Documentary Features Live Action Movies Music

Ryuichi Sakamoto | Opus

Director – Neo Sora – 2023 – Japan – Cert. U – 103m


Composer Ryuichi Sakamoto performs a final concert of his music in 2022, months before finally dying of cancer on March 28th, 2023 – out in UK cinemas on Friday, March 29th, 2024

Released in the UK within a day of the anniversary of his passing, Ryuichi Sakamoto’s final concert is an intimate affair, shot in a sound studio by his son Neo Sora in crisp, iconic black and white, the sound of his piano recorded with state-of-the-art equipment. Within months of this performance, cancer would have taken him from us. This is very different from concert films where the performer(s) is / are still alive. Much of Sakamoto’s music tends towards the melancholy, and watching this remarkable, musical testament, one is constantly reminded of the fact that he is no longer with us.

Caught by the camera, he is clearly aware that he doesn’t have that much time left. One of the pieces, he struggles to get right. “This is too hard”, he says, “I need a break.” Nevertheless, the camera and sound recording equipment proceed to capture him playing his 20 chosen compositions with all the considerable skill of the great player that he is / was. Even the verbal tenses as I write remind me that he’s gone.

Knowing his son is in charge of the shooting lends an intimacy to the proceedings. Sakamoto was too weak to tour by this point in his life, filming a concert like this was all he could cope with, and having family involved almost certainly eased the overall burden of recording this final performance.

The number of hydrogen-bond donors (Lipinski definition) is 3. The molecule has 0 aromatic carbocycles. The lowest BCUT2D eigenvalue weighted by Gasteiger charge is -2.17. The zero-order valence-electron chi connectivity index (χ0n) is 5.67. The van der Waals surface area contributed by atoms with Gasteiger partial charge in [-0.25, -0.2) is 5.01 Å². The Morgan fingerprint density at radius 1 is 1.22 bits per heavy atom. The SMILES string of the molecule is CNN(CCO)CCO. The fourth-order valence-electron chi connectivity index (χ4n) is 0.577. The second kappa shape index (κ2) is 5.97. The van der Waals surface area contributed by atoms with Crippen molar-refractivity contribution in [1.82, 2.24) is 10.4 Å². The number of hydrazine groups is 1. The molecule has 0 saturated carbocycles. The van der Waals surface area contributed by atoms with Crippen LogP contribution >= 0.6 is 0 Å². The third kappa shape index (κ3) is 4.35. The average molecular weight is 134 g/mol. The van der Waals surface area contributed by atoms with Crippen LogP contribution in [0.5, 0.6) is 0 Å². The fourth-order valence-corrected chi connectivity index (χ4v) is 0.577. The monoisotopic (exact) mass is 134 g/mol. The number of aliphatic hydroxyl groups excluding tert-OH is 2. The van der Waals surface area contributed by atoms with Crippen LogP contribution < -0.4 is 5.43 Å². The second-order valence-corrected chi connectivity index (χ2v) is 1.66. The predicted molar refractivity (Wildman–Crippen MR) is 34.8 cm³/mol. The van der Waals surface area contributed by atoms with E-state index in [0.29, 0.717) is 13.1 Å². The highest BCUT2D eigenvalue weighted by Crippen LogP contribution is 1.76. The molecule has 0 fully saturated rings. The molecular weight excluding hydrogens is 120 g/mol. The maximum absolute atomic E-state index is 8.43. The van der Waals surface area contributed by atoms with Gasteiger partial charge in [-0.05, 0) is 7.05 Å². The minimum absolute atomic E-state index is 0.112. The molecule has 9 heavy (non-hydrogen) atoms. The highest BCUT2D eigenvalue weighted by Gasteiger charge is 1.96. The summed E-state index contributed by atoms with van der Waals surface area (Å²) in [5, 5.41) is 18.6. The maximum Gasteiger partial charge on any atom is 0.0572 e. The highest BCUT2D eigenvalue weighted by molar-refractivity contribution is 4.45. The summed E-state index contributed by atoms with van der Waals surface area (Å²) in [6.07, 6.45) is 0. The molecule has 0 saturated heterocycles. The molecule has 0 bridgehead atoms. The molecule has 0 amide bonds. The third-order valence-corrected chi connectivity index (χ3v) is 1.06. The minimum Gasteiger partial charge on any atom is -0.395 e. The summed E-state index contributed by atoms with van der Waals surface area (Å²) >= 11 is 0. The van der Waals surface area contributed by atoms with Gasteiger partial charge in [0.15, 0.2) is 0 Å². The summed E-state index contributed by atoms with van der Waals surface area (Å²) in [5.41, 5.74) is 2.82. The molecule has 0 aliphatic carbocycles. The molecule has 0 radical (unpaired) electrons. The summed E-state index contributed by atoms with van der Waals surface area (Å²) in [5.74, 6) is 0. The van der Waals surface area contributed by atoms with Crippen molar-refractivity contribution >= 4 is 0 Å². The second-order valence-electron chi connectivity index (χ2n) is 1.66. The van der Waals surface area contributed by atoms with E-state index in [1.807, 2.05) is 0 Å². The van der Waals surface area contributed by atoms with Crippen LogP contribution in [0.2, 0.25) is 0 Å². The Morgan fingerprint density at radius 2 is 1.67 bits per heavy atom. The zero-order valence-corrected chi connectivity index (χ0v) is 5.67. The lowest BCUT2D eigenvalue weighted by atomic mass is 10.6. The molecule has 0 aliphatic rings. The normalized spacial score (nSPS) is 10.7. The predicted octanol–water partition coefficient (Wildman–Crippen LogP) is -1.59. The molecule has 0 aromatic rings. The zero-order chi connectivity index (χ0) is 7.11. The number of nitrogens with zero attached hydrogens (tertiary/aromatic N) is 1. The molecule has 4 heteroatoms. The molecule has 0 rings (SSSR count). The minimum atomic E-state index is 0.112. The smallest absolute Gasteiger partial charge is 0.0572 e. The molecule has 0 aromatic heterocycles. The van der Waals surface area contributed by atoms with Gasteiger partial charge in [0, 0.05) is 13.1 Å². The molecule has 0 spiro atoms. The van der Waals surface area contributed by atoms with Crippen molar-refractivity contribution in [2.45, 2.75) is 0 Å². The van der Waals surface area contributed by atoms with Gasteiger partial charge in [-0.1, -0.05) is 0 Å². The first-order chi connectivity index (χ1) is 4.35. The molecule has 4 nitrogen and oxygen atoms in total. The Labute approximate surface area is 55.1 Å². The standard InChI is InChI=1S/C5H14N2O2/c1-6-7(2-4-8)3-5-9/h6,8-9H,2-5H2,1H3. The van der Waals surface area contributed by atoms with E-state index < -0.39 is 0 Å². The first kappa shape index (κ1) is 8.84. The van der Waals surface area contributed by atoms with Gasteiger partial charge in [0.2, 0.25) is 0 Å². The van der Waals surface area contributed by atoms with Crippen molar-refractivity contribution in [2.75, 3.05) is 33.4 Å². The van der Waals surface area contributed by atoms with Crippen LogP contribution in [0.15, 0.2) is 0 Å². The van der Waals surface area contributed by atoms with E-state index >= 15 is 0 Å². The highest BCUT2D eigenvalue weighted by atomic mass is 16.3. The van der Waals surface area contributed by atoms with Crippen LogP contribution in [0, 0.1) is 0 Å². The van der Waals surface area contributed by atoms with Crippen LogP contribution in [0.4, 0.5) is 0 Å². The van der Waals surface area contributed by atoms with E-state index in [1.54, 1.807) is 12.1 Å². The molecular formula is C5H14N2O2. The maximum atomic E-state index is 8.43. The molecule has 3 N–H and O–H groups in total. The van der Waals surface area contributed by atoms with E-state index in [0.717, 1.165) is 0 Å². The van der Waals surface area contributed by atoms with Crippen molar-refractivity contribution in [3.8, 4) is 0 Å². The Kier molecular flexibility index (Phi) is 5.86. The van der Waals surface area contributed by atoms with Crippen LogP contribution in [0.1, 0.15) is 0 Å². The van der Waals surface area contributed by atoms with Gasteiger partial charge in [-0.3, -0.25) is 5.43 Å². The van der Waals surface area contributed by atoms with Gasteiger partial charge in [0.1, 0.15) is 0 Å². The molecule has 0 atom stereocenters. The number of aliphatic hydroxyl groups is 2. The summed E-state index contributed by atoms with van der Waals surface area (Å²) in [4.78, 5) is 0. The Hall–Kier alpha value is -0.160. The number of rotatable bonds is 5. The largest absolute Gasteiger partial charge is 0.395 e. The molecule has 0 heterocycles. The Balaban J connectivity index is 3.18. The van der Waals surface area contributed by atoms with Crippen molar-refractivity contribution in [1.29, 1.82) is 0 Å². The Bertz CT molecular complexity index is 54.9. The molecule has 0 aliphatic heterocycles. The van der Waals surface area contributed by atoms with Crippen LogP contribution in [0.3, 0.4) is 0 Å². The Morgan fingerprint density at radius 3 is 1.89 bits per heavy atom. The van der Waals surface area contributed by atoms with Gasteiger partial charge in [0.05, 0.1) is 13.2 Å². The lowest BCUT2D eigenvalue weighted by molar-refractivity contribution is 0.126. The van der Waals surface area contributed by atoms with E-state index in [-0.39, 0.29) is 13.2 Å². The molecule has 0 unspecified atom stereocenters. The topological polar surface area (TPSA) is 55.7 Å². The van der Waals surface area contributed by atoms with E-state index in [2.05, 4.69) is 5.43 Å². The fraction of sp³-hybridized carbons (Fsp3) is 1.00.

In places, the silences seem as significant as the played notes. For one piece, he rigs the piano so make a completely different sound. As he works through his chosen repertoire of his own classical compositions and themes he contributed to various film soundtracks, I find that I recognised many of his tunes without remembering the compositions’ names or which films which pieces came from, yet many of them felt like old, familiar friends. Sakamoto may have been struggling physically to pull this off, but everything on the screen and the soundtrack here is as good a performance as he ever gave. Which is saying quite something.

It’s a peculiar, if ultimately worthwhile, experience, watching a top-notch performance by one of the greats knowing, as you watch, that he is dead. The film feels like a modern day media equivalent of a tomb, at once alive before our eyes and a representation of someone who no longer is. We are grateful for the music and for one last, revisitable chance to see him perform it. As with no other film I can think of, in the moments when this is quiet, you could hear a pin drop.

Ryuichi Sakamoto | Opus is out in cinemas in the UK on Friday, March 29th.


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